Question 1

Describe the pharmacology of midazolam.

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College Answer

Most candidates had a broad understanding of the indications, mechanism of action and the broad pharmacodynamic effects of midazolam. Those candidates who scored poorly demonstrated a lack of clarity and detail around the pharmacokinetics which are critical to its use and side effect profile. The examiners noted the details surrounding its bioavailability, protein binding was either almost universally
absent or were generic statements that don’t score marks. Better candidates   mentioned the changes in ring structure and lipophilicity associated with changes in pH and showed good understanding of clinically relevant facts regarding lipid solubility and active metabolites.


Class Sedative
Chemistry Benzodiazepine
Routes of administration IV, IM, subcutaneously, intranasally buccaly and orally (though the oral dose required is about doubled)
Absorption 44% bioavailability; well absorbed, but also undergoes significant first-pass metabolism
Solubility pKa 6.7; good water solubility at pH <4 (as a hydrochloride salt) - when injected, it becomes lipid-soluble at physiologic pH
Distribution VOD = 0.8 to 1.5 L/kg; 96% protein bound
Target receptor GABA-A channel (a separate binding site from GABA)
Metabolism Hepatic metabolism to α-hydroxymidazolam (which is active), and then an inactive renally excreted glucouronide. α-hydroxymidazolam can accumulate in renal failure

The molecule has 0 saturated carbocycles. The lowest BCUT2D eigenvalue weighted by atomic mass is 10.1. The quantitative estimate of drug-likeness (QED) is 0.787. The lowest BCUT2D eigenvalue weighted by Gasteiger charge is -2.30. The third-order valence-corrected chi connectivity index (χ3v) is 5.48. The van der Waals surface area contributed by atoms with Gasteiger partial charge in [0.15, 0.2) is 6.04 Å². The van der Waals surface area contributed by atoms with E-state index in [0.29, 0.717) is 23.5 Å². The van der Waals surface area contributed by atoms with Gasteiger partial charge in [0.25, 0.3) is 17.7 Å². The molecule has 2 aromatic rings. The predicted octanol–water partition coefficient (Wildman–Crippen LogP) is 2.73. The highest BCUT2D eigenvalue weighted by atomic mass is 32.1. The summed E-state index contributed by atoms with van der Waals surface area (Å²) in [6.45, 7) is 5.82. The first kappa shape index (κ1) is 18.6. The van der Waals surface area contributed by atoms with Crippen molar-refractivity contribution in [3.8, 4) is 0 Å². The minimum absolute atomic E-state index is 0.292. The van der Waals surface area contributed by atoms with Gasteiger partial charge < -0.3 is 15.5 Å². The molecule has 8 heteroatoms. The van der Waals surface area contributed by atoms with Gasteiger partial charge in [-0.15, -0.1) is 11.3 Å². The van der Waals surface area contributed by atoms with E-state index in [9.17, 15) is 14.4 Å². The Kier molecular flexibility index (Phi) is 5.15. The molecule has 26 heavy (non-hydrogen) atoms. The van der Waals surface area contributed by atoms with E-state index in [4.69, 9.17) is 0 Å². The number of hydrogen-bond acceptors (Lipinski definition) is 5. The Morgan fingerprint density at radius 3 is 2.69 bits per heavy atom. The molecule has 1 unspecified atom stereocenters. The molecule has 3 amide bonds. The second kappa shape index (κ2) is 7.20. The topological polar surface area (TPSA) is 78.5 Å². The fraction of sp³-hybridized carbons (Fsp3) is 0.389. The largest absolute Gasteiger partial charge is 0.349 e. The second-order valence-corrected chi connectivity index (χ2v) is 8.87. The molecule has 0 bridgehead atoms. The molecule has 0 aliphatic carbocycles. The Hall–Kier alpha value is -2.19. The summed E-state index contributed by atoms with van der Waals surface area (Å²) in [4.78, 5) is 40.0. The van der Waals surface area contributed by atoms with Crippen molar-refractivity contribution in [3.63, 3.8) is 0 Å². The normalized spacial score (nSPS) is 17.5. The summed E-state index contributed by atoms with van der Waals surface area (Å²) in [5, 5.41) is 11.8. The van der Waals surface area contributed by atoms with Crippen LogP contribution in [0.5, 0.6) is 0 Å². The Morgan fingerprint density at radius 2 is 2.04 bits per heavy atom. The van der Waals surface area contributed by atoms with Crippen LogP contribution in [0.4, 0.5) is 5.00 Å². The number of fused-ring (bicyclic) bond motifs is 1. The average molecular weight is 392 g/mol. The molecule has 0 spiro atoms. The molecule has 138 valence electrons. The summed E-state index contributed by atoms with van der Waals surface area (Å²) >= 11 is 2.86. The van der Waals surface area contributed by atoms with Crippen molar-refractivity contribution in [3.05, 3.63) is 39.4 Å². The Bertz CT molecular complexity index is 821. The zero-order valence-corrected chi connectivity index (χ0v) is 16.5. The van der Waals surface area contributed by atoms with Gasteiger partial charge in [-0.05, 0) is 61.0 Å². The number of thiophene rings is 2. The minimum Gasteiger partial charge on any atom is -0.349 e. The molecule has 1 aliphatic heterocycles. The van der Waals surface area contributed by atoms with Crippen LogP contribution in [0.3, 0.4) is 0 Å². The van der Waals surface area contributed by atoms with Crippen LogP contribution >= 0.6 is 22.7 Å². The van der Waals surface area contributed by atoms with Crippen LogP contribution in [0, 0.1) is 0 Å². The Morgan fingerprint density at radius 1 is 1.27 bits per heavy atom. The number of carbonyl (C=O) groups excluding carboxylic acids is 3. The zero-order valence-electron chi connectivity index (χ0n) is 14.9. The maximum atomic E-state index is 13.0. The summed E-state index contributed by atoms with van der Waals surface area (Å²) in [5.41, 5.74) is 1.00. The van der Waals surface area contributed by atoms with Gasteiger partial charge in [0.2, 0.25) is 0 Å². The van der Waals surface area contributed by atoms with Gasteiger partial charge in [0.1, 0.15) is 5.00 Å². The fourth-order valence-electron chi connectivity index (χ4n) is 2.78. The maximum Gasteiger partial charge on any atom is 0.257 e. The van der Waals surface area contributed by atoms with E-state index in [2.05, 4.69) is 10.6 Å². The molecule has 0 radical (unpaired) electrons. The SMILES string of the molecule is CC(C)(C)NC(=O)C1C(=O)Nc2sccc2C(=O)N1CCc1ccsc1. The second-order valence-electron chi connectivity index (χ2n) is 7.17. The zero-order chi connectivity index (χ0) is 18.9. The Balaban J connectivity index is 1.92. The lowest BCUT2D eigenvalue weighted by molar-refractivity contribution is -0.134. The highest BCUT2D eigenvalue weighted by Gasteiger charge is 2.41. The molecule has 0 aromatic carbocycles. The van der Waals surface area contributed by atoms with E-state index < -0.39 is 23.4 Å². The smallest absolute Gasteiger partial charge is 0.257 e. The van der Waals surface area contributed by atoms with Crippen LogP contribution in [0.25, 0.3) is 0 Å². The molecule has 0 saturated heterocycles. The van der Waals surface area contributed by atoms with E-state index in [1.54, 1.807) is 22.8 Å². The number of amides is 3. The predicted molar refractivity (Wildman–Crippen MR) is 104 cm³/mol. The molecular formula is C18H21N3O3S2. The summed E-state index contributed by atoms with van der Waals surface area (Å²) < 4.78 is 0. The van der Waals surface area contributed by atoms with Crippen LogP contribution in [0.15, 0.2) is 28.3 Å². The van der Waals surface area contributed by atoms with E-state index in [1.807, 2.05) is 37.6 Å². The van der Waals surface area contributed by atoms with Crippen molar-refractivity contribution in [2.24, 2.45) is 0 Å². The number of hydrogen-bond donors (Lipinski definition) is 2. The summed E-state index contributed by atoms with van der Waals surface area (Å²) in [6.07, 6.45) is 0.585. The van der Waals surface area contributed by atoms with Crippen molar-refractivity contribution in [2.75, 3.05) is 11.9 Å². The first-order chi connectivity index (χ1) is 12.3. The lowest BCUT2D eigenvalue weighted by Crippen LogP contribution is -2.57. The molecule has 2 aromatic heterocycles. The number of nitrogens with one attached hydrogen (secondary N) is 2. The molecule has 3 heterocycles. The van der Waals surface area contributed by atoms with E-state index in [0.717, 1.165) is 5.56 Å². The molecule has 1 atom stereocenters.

Elimination Both the active metabolite and the inactive glucouronide are renally excreted
Time course of action Redistribution half-life is 15 minutes; elimination half-life is 1.5-3.5 hours
Mechanism of action Allosteric modulator of the GABA-A receptor: acts on GABA-A chloride channels, where it binds to a site distinct from the GABA binding site, and potentiates the effects of GABA, this increasing the chloride current and hyperpolarising the cell membrane of the neuron
Clinical effects Sedation, amnesia, anticonvulsant effect, mild decrease in cerebral oxygen demand, no effect on ICP.
Haemodynamic effects (decreased blood pressure and heart rate) are related to its suppression of the sympathetic nervous system. These are less pronounced than those of propofol.
Single best reference for further information Okkola & Ahonen (2008)


Dundee, J. W., et al. "Midazolam." Drugs 28.6 (1984): 519-543.

Olkkola, Klaus Tapio, and Jouni Ahonen. "Midazolam and other benzodiazepines." Modern anesthetics (2008): 335-360.

Gerecke, M. "Chemical structure and properties of midazolam compared with other benzodiazepines." British journal of clinical pharmacology 16.S1 (1983): 11S-16S.